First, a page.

Please register or Login
MuskieFIRST | WalleyeFIRST | SalmonFIRST | IceFishing | WhitetailFIRST | BassFIRST | OutdoorsFIRST Upload

Muskie Discussion Forums

Forums | Calendars | Albums | Quotes | Language | Blogs Search | Statistics | User Listing
You are logged in as a guest. ( logon | register )
Moderators: sworrall, Slamr

View previous thread :: View next thread
Jump to page : 1 2
Now viewing page 2 [30 messages per page]

More Muskie Fishing -> Muskie Biology -> Late fall fatties
Message Subject: Late fall fatties
Will Schultz
Posted 12/8/2017 1:45 PM (#886408 - in reply to #884888)
Subject: Re: Late fall fatties

Location: Grand Rapids, MI
tcbetka - 11/22/2017 12:32 PM

So this tells me that while the fish's overall metabolism is likely diminished in the fall due to falling water temperatures, the rate of digestion likely isn't.

Could they be crapping all over your boat because the rate of digestion had slowed so much that they're eating beyond their digestive rate? Late fall muskie poop is very different from summer muskie poop and appears to be less digested (more scales, bones, etc).
Posted 12/10/2017 3:21 PM (#886570 - in reply to #886408)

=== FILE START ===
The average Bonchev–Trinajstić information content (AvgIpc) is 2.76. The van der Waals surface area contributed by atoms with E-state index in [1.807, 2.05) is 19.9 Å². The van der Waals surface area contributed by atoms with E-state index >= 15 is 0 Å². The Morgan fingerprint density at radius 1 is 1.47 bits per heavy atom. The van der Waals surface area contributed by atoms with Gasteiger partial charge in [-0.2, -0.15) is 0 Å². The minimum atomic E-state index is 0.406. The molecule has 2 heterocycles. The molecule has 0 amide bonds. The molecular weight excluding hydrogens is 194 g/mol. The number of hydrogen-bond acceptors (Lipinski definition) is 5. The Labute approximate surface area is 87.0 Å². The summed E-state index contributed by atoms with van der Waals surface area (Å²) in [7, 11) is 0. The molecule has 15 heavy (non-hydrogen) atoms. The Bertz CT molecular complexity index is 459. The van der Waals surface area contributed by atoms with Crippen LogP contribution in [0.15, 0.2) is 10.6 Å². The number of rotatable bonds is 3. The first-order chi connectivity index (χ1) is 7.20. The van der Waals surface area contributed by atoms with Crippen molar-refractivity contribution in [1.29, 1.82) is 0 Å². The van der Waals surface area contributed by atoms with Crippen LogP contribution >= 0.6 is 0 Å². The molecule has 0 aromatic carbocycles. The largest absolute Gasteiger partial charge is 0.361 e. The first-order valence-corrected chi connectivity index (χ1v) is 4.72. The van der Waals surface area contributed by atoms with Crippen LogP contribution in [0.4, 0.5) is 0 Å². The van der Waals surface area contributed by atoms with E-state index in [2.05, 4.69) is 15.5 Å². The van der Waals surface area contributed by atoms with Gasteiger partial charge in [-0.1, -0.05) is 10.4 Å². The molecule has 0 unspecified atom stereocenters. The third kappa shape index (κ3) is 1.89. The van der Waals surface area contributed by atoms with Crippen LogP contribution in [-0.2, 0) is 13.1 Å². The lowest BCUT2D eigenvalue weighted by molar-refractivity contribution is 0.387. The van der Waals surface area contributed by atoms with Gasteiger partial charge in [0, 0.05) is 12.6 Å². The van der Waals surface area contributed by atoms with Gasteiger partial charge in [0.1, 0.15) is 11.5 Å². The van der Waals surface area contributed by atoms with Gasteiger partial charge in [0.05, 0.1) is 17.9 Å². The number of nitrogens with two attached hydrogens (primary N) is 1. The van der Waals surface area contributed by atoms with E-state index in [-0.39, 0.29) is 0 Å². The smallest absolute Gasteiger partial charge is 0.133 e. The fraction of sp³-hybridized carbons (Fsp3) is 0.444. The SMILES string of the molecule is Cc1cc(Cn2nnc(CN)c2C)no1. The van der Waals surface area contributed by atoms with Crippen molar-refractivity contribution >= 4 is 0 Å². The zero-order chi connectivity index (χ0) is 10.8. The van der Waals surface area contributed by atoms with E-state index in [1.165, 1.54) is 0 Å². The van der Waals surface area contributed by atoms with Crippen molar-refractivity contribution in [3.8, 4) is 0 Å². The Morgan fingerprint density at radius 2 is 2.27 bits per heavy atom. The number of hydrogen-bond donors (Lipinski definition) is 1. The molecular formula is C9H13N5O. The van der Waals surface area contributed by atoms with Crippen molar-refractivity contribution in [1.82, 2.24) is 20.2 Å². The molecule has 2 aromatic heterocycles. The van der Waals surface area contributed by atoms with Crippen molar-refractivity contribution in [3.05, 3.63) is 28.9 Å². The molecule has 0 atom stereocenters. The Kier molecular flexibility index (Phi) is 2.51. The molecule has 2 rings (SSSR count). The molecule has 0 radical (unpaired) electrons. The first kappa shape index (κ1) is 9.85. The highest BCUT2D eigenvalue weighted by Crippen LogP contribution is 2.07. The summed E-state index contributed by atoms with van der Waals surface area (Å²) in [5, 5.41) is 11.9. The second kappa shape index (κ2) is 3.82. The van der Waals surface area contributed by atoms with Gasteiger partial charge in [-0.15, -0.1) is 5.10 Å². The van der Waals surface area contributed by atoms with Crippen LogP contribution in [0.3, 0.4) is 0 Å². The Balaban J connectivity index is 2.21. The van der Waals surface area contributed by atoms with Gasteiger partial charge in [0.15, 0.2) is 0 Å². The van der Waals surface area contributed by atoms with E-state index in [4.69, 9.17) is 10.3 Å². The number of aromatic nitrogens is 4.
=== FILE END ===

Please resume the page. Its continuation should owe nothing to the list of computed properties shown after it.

Subject: Re: Late fall fatties

Posts: 2398

Location: Green Bay, WI
I suppose it's possible, but generally speaking the gastrocolic reflex with the new, out with the old. So that means that if there's food in the stomach, there's poop in the bowel--and it's heading for the great outdoors. That said, the fish aren't always pooping *voluntarily* mind you. Some of it is pressure from angling and some of it is certainly from their autonomic nervous system stimulus, related to the catch.

The other thing is that I really don't know how any animal is going to out-eat their rate of digestion. They would be satiated to the point of not wanting to eat any longer, simply because (I'd think) they wouldn't be able to physically get any more food into their stomach. Then again my dog seems to ALWAYS want to eat, even when she's just eaten. But I think that's more of a psychological thing--as you saw that night we were eating pizza while watching the football game.

So I tend to think that although the fish may indeed have a somewhat slowed rate of metabolism, it isn't nearly as significant as we might think. Don't forget that we anglers tend to think of warm water temperatures in the summer because the surface temperatures exceed 70 degrees. But in all reality the fish are going to seek out water temperatures most desirable to them...which means finding deeper/cooler water. Therefore the temperature drop between summer and fall months, in terms of its significance on their metabolic rate, really doesn't seem as significant as we like to make it out to be.

At least that's my thinking anyway.
Jump to page : 1 2
Now viewing page 2 [30 messages per page]
Jump to forum :
Search this forum
Printer friendly version
E-mail a link to this thread

(Delete all cookies set by this site)